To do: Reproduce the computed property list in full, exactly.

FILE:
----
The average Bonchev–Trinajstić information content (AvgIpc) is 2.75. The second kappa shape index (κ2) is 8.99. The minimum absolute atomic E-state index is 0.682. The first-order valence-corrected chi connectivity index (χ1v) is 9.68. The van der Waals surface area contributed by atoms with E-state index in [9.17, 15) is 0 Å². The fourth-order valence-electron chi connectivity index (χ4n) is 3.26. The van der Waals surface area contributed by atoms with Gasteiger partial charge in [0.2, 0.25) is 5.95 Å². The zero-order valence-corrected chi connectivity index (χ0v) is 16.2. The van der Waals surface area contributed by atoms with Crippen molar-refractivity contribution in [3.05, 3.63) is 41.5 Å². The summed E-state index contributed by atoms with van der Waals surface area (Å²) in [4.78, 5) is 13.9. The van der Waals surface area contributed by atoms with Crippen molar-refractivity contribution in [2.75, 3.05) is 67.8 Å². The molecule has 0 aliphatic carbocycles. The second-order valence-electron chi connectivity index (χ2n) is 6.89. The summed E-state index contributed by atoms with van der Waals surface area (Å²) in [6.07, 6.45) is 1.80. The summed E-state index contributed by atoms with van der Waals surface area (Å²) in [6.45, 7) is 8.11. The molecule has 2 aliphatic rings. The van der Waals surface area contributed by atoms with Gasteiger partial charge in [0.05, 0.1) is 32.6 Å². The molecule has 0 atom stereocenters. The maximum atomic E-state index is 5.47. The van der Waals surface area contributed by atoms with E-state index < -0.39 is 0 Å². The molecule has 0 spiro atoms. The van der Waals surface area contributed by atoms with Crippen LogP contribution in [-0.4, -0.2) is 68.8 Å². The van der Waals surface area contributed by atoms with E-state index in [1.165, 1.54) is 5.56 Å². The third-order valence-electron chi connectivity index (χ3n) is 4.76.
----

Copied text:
The average Bonchev–Trinajstić information content (AvgIpc) is 2.75. The second kappa shape index (κ2) is 8.99. The minimum absolute atomic E-state index is 0.682. The first-order valence-corrected chi connectivity index (χ1v) is 9.68. The van der Waals surface area contributed by atoms with E-state index in [9.17, 15) is 0 Å². The fourth-order valence-electron chi connectivity index (χ4n) is 3.26. The van der Waals surface area contributed by atoms with Gasteiger partial charge in [0.2, 0.25) is 5.95 Å². The zero-order valence-corrected chi connectivity index (χ0v) is 16.2. The van der Waals surface area contributed by atoms with Crippen molar-refractivity contribution in [3.05, 3.63) is 41.5 Å². The summed E-state index contributed by atoms with van der Waals surface area (Å²) in [4.78, 5) is 13.9. The van der Waals surface area contributed by atoms with Crippen molar-refractivity contribution in [2.75, 3.05) is 67.8 Å². The molecule has 0 aliphatic carbocycles. The second-order valence-electron chi connectivity index (χ2n) is 6.89. The summed E-state index contributed by atoms with van der Waals surface area (Å²) in [6.07, 6.45) is 1.80. The summed E-state index contributed by atoms with van der Waals surface area (Å²) in [6.45, 7) is 8.11. The molecule has 2 aliphatic rings. The van der Waals surface area contributed by atoms with Gasteiger partial charge in [0.05, 0.1) is 32.6 Å². The molecule has 0 atom stereocenters. The maximum atomic E-state index is 5.47. The van der Waals surface area contributed by atoms with E-state index < -0.39 is 0 Å². The molecule has 0 spiro atoms. The van der Waals surface area contributed by atoms with Crippen LogP contribution in [-0.4, -0.2) is 68.8 Å². The van der Waals surface area contributed by atoms with E-state index in [1.165, 1.54) is 5.56 Å². The third-order valence-electron chi connectivity index (χ3n) is 4.76.